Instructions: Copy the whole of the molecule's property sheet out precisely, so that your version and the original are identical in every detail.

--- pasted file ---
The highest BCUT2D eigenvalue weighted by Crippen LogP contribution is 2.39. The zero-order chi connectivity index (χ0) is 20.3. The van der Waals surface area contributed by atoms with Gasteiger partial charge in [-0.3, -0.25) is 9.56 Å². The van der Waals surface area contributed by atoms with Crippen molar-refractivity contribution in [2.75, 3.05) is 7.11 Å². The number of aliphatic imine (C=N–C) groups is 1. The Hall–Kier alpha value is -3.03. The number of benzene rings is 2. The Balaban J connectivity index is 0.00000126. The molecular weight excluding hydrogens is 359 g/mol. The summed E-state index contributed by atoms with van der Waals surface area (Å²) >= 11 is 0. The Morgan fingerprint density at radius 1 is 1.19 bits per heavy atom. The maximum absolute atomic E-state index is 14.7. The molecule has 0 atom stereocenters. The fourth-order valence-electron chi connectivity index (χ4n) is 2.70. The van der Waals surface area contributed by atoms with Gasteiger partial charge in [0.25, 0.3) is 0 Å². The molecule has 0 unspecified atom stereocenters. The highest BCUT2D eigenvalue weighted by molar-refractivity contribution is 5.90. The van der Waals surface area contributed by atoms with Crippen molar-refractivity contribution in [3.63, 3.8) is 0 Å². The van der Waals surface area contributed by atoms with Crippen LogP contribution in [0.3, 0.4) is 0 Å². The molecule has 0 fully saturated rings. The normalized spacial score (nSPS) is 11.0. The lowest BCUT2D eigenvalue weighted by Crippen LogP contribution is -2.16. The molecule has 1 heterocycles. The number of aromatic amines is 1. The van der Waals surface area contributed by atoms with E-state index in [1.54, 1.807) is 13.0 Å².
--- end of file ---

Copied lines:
The highest BCUT2D eigenvalue weighted by Crippen LogP contribution is 2.39. The zero-order chi connectivity index (χ0) is 20.3. The van der Waals surface area contributed by atoms with Gasteiger partial charge in [-0.3, -0.25) is 9.56 Å². The van der Waals surface area contributed by atoms with Crippen molar-refractivity contribution in [2.75, 3.05) is 7.11 Å². The number of aliphatic imine (C=N–C) groups is 1. The Hall–Kier alpha value is -3.03. The number of benzene rings is 2. The Balaban J connectivity index is 0.00000126. The molecular weight excluding hydrogens is 359 g/mol. The summed E-state index contributed by atoms with van der Waals surface area (Å²) >= 11 is 0. The Morgan fingerprint density at radius 1 is 1.19 bits per heavy atom. The maximum absolute atomic E-state index is 14.7. The molecule has 0 atom stereocenters. The fourth-order valence-electron chi connectivity index (χ4n) is 2.70. The van der Waals surface area contributed by atoms with Gasteiger partial charge in [0.25, 0.3) is 0 Å². The molecule has 0 unspecified atom stereocenters. The highest BCUT2D eigenvalue weighted by molar-refractivity contribution is 5.90. The van der Waals surface area contributed by atoms with Crippen molar-refractivity contribution in [3.63, 3.8) is 0 Å². The van der Waals surface area contributed by atoms with Crippen LogP contribution in [0.3, 0.4) is 0 Å². The molecule has 0 fully saturated rings. The normalized spacial score (nSPS) is 11.0. The lowest BCUT2D eigenvalue weighted by Crippen LogP contribution is -2.16. The molecule has 1 heterocycles. The number of aromatic amines is 1. The van der Waals surface area contributed by atoms with E-state index in [1.54, 1.807) is 13.0 Å².